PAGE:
29 April 2011

Oh, frabjous day

Mitchell called this morning quite exhausted. He’d been up since 3:00 am watching the Royal Wedding of Prince William and Kate Middleton. Mitchell has a big screen TV, and so I am sure that he had an expansive and lovely view of the event. On the phone he seemed rather breathless at the spectacle, though his lack of breath may have resulted from his climb up the stair in home to find the cell phone to place the call. He did make some mention of Kate’s wedding gown, but I couldn’t quite make out if he admired its full train or its cost: he was certainly hoping that the wedding reception wasn’t serving spaghetti with tomato sauce for fear she would stain the bodice. I urged him to recall that wedding couples don’t usually eat at their own receptions, and I think this news relieved his concerns. As for me, I couldn’t get myself up that early to watch the event live, but I have been following the proceedings on YouTube. There, at least, I have a better choice of what I want to see. 
Over the past months and weeks, Mitchell and I have spent not an inconsiderable amount of time and energy thinking about the Royal Wedding. I mean, what with the involvement of the United States currently in three seemingly futile wars, what with the continuing and particularly vicious attacks on teachers and education (a field in which Mitchell and I have spent not an inconsiderable amount of time in our lives), along with the presence of a flailing economy, a series of horrific natural calamities causing untold death and destruction, amidst unconscionable stupidities questioning the birth history of our current President, and terrible hair on one of the prospective Presidential candidates (aside from his absurd political stances and remarkably senseless, even inane statements); what with the increasing polarization of the country into the haves and the have-nots, the refusal to hold accountable those who engendered this present financial crisis, the voluble demagoguery emanating from the radical Christian Right in the United States and the willing option for ignorance amongst too much of the population; what with the current attack on the working and middle classes by the Republican majorities, the increasing de facto segregation of our public schools and increasing gap in achievement between advantaged and disadvantaged populations, it seems the sanest recourse to attend to the wedding of Prince William and Kate Middleton. Here is an event that doesn’t address reality at all and which has finally and absolutely no effect on our daily lives whatsoever.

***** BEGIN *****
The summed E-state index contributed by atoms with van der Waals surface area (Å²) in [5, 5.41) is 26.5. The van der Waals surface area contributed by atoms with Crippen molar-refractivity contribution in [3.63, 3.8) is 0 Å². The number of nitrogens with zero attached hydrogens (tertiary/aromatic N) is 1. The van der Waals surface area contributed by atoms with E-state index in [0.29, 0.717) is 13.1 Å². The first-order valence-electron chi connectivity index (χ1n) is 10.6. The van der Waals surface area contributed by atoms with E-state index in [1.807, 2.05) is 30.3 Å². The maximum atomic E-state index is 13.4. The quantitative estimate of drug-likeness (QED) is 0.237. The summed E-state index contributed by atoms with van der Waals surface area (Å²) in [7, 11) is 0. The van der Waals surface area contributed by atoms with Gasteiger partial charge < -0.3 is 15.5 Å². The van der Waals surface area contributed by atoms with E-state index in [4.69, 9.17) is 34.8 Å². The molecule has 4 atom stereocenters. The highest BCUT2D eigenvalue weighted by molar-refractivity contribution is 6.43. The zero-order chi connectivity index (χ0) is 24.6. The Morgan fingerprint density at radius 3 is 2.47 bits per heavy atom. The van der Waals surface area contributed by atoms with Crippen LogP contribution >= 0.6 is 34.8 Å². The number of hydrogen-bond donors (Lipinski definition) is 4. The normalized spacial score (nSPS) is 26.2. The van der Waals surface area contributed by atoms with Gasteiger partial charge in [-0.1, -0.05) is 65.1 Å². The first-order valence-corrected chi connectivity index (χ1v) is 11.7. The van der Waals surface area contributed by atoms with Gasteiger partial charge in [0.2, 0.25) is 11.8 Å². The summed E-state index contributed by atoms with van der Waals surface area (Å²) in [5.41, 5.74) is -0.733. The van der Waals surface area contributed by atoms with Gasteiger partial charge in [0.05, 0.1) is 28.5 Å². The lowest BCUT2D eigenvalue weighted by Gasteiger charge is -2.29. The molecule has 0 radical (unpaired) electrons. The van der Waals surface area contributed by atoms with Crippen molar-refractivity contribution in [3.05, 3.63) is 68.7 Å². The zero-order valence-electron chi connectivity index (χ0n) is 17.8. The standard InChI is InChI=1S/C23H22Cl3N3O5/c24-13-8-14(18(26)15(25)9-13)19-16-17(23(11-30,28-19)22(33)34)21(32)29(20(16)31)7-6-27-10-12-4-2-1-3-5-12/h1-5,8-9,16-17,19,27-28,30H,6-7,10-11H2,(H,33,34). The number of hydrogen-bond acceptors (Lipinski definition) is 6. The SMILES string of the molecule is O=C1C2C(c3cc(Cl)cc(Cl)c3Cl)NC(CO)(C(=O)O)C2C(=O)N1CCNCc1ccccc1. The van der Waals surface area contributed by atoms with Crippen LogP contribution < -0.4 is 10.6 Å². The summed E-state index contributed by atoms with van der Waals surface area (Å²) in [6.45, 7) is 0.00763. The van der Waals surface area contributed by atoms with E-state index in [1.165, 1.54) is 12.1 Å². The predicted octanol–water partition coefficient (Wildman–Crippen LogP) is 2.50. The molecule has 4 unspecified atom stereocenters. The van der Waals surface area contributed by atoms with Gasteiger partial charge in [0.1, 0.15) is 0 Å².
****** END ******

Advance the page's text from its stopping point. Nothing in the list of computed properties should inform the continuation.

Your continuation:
So Mitchell asked me what I sent as a gift to the couple. I told him I had sent them 456 mezuzot to hang on every door of their new palatial residence. Mitchell says that he sent the newly married couple a $50.00 United States Savings Bond. As he rightly says, it only cost him $37.50, but in 20 years William and Kate will have $50.00!


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